DPG24 entered the Dulwich collection as the work of the 17th-century Italian painter Carlo Dolci (1616–86); in 1880 it was called German. It is in some way related to the painting in Frankfurt, there attributed to a German (?) master working between 1600 and 1620 (Related works, no. 1) . Recently Alistair Laing suggested that it was Spanish;9 Xavier Bray said that the delicate handling of the paint makes an attribution to an anonymous Spanish copyist after Wierix most probable. However, a Flemish artist working for the Spanish market is also a possibility. Flanders had a substantial copper industry, which exported copper plates all over Europe, while in Spain very few copper engravers were active.10 There is no copper mark on the back that might support an attribution to any school. It could be an Antwerp copper plate painted in Spain, by a Spanish or even by a Flemish artist.
This small picture was an object of private devotion. The more delicate treatment of the Passion instruments could imply that it was intended for a female patron, possibly a nun. The text on the prints, In laboribus a iuuentute mea, is from Psalm 88:16 (in the Douai-Rheims Bible); the whole sentence is Pauper sum ego et in laboribus a iuventute mea exaltatus autem (I am poor, and in labours from my youth: and being exalted have been humbled and troubled). The prints, DPG24 and the picture in Frankfurt prefigure the Passion of Christ.
after Hieronymus Wierix
Infant bearing the Instruments of the Passion
copper, oil paint, 149 x 111 mm
Dulwich (London), Dulwich Picture Gallery, inv.nr. DPG24
after Hieronymus Wierix
Infant bearing the Instruments of the Passion, c. 1600-1649
copper, oil paint 14,8/14,9 x 11 cm
Frankfurt am Main, Städel Museum, inv./cat.nr. 2025
The Infant bearing the Instruments of the Passion, before 1619
paper, engraving 9,2 x 6,4 cm
Brussels, Koninklijke Bibliotheek van België, inv./cat.nr. A. 1104
1 ‘Christ bearing his Cross.’
2 ‘Christ as a Child bearing his Cross. The subject symbolically treated in a very small highly finished picture, about four inches in height.’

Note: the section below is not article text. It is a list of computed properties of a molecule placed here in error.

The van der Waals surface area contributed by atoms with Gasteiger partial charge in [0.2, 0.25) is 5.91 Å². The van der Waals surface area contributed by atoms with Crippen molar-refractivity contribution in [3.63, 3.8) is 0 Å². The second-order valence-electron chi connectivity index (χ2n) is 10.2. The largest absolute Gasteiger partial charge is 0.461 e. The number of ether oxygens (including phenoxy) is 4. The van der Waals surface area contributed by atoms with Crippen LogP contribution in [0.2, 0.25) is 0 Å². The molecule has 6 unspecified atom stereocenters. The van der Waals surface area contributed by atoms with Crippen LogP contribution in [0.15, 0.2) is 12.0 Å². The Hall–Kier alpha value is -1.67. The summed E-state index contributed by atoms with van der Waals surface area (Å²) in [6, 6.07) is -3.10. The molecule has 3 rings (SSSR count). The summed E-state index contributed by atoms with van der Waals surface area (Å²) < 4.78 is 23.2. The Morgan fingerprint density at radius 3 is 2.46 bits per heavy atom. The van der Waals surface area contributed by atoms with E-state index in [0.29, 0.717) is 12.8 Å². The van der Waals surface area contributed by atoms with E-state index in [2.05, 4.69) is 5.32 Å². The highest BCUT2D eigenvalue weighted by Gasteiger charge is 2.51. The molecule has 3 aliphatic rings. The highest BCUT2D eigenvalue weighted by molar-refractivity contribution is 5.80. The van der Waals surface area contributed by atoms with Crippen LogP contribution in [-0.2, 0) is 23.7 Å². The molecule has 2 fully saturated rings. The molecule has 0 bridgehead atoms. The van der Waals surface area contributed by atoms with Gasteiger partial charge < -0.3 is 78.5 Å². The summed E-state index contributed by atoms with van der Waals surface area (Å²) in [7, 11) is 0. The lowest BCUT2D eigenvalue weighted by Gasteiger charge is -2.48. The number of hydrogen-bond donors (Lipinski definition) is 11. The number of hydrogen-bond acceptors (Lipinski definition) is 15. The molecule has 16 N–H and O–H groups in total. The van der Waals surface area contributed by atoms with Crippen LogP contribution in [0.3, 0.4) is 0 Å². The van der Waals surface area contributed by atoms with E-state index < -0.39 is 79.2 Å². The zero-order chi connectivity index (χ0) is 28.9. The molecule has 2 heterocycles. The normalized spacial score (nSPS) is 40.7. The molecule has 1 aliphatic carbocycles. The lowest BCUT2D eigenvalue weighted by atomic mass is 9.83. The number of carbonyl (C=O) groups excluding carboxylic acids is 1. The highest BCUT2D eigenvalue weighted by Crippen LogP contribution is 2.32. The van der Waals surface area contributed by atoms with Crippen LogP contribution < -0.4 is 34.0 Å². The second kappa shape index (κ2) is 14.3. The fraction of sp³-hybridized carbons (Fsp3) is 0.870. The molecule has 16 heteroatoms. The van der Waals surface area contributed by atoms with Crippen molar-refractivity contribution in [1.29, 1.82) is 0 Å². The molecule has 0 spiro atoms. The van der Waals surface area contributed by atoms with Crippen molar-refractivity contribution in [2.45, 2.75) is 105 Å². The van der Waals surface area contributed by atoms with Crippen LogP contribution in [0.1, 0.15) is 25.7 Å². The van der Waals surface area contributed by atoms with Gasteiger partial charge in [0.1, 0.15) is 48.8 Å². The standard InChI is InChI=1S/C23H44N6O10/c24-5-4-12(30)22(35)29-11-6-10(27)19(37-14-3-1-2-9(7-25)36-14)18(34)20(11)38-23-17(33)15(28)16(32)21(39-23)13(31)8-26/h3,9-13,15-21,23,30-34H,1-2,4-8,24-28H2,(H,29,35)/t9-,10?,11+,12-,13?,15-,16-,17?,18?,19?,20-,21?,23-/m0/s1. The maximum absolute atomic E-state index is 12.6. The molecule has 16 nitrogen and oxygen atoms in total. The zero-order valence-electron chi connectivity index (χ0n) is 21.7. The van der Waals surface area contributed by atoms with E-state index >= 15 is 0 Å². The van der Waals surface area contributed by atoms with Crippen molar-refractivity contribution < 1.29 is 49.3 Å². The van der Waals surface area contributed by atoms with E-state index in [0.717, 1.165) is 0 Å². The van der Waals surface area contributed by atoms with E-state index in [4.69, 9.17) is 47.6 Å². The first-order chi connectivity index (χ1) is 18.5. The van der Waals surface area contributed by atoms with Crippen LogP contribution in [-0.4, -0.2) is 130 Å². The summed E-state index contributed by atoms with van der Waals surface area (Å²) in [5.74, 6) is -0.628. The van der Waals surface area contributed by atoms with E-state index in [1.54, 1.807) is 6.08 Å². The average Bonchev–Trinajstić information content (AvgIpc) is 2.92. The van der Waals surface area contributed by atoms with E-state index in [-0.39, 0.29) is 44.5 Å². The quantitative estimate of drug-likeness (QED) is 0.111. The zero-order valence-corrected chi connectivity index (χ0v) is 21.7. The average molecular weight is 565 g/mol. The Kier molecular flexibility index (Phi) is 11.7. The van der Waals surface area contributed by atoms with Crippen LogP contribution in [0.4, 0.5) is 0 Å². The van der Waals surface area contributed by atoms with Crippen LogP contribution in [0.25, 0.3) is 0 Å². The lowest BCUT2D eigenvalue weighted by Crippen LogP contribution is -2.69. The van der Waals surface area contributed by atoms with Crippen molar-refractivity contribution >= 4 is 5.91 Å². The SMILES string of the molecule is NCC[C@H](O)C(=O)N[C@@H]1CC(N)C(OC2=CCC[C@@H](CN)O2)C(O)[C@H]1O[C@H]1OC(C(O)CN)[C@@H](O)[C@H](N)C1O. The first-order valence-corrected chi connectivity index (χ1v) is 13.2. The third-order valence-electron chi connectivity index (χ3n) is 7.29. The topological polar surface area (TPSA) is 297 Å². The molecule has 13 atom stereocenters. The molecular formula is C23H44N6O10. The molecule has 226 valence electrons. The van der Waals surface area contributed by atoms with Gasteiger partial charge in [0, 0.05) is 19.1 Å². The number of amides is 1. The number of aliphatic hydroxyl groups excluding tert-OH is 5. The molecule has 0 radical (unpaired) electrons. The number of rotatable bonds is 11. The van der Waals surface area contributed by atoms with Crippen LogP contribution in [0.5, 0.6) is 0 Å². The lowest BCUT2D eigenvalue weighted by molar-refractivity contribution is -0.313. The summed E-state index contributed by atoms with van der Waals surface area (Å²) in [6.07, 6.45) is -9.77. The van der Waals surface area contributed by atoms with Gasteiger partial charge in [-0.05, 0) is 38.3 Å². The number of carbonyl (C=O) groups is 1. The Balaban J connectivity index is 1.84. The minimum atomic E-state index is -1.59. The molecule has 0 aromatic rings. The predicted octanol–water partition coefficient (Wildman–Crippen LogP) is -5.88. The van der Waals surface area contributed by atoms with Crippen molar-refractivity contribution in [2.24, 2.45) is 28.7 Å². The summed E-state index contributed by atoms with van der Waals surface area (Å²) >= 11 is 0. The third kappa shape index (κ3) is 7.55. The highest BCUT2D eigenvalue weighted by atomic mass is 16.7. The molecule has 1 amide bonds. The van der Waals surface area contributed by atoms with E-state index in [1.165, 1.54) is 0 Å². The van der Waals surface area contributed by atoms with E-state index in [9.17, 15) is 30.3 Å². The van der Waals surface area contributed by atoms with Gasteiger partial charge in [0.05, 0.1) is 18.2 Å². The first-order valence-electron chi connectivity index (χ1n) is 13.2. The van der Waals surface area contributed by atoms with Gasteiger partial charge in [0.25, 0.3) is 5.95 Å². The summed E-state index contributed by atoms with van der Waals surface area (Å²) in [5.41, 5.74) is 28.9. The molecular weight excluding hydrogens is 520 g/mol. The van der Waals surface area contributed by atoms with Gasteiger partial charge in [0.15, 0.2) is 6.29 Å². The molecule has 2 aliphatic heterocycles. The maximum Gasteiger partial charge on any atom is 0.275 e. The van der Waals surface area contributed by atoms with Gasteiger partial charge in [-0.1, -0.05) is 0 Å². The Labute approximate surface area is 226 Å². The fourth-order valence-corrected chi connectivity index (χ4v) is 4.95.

3 ‘(after) Carlo Dolci. […] This picture cannot have been painted by Carlo Dolci. His pupils Alessandro Lomi and Bartolommeo Mancini, and his daughter Agnese painted many copies of his work. This may be one.’
4 ‘Unknown Artist about 1600. […] Formerly attributed to Carlo Dolci. The general conception is quite in the style of the Northern Schools; the picture clearly shows in its minute execution the influence of Elshaimer [sic].’
5 RKD, no. 296268: https://rkd.nl/en/explore/images/296268 (Jan. 3, 2019). With many thanks to Almut Pollmer-Schmidt, who is preparing the catalogue of German pictures in the Städel Museum (email from her to Ellinoor Bergvelt, 9 Dec. 2019; DPG24 file). Note from Lucy Byford, 2011 (DPG24 file). Brinkmann & Sander 1999, pp. 71–2, fig. 109. However the only reason why this painting is attributed there to a ‘German (?) master’ seems to be that it is in a German museum. Jonker & Bergvelt 2016, p. 290, fig. 2, under DPG24.
6 RKD, no. 284047: https://rkd.nl/en/explore/images/284047 (May 1, 2017); Van Ruyven-Zeman, Leesberg & Van der Stock 2003, p. 37, no. 438(II); nos 439 and 440 show a similar image. Mauquoy-Hendrickx 1978–83, i (1978), pp. 86–7, no. 485.
7 Van Ruyven-Zeman, Leesberg & Van der Stock 2003, p. 40, no. 441(I); Mauquoy-Hendrickx 1978–83, i (1978), p. 87, no. 485A, pl. 62.
8 Note by Lucy Byford, 2011 (DPG24 file). According to Almut Pollmer-Schmidt (see her email mentioned in note 5), the two paintings are based on the same model, not directly on the Wierix print.
9 Undated note from Alastair Laing (DPG24 file).
10 See Wadum 1999 and Westermann 1999.